The difference in appearance between Spanish lavender and English lavender is due to their different genetics. Spanish lavender is a variety of Lavandula angustifolia, while English lavender is a variety of Lavandula x intermedia. Lavandula angustifolia is a native of the Mediterranean region, while Lavandula x intermedia is a hybrid between Lavandula angustifolia and Lavandula latifolia.

The different genetics of Spanish lavender and English lavender also give them different fragrances. Spanish lavender has a sweeter, more camphoraceous fragrance than English lavender. This difference in fragrance is due to the different chemical composition of the essential oils of the two varieties.

Overall, the appearance of Spanish lavender and English lavender is quite different. Spanish lavender has narrower leaves and shorter flower spikes than English lavender, and it has a more compact and upright growth habit. English lavender has wider leaves and longer flower spikes, and it has a more spreading growth habit.

Fragrance: Spanish lavender has a sweeter, more camphoraceous fragrance than English lavender.

Another key difference between Spanish lavender and English lavender is their fragrance. Spanish lavender has a sweeter, more camphoraceous fragrance than English lavender. This difference in fragrance is due to the different chemical composition of the essential oils of the two varieties.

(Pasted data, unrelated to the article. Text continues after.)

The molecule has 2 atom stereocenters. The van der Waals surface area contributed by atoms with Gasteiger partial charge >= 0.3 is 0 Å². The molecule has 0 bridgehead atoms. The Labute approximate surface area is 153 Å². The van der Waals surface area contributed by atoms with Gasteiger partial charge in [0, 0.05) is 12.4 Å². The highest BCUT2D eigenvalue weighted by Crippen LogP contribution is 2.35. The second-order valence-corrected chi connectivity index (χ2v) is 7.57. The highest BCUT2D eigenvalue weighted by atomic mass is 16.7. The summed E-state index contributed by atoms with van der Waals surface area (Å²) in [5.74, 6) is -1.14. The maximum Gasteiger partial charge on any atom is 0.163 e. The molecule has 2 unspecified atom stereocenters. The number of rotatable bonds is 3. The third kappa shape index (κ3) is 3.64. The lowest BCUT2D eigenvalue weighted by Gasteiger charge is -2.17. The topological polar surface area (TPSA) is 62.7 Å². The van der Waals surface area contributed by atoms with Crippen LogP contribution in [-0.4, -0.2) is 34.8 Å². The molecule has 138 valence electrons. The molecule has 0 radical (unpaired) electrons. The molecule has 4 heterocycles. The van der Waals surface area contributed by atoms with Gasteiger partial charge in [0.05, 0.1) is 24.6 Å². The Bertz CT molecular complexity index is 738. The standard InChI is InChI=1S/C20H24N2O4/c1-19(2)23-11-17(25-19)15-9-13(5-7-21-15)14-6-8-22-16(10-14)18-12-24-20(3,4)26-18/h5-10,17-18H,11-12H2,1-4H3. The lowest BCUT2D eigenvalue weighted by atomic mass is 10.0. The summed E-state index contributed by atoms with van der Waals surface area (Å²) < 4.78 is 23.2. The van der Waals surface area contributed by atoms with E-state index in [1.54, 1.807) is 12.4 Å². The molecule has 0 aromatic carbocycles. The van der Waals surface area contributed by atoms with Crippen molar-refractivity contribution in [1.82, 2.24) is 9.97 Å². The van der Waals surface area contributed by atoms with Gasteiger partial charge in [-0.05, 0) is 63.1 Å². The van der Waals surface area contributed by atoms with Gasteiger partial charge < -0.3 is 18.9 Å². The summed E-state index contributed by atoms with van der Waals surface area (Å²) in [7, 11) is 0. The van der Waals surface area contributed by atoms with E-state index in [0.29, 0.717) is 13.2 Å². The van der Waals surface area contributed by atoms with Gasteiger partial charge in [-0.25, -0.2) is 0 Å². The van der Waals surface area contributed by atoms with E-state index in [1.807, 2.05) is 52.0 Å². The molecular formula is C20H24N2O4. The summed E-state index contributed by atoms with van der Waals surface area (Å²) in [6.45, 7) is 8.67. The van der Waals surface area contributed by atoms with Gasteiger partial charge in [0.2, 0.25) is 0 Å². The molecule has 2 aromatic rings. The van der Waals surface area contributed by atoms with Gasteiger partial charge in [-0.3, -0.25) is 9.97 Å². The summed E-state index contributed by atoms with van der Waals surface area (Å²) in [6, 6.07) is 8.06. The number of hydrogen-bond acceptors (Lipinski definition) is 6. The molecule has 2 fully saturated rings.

The essential oil of Spanish lavender is composed of a higher percentage of camphor than the essential oil of English lavender. Camphor is a terpene that has a sweet, slightly medicinal scent. It is also a natural insect repellent.

The essential oil of English lavender is composed of a higher percentage of linalool than the essential oil of Spanish lavender. Linalool is a terpene that has a floral, slightly citrusy scent. It is also a natural sedative and relaxant.

The different fragrances of Spanish lavender and English lavender make them suitable for different purposes. Spanish lavender is often used in perfumes and cosmetics, while English lavender is often used in culinary applications.

Overall, the fragrance of Spanish lavender is sweeter and more camphoraceous than the fragrance of English lavender. This difference in fragrance is due to the different chemical composition of the essential oils of the two varieties.

Growing requirements: Spanish lavender is more drought-tolerant and heat-tolerant than English lavender.

Spanish lavender is more drought-tolerant and heat-tolerant than English lavender. This is due to its Mediterranean origins. Spanish lavender is native to the dry, sunny climate of the Mediterranean region, while English lavender is native to the cooler, more humid climate of England.

Spanish lavender has a number of adaptations that help it to tolerate drought and heat. Its leaves are covered in a thick layer of hairs, which helps to reduce water loss. It also has a deep root system that helps it to access water from deep in the soil.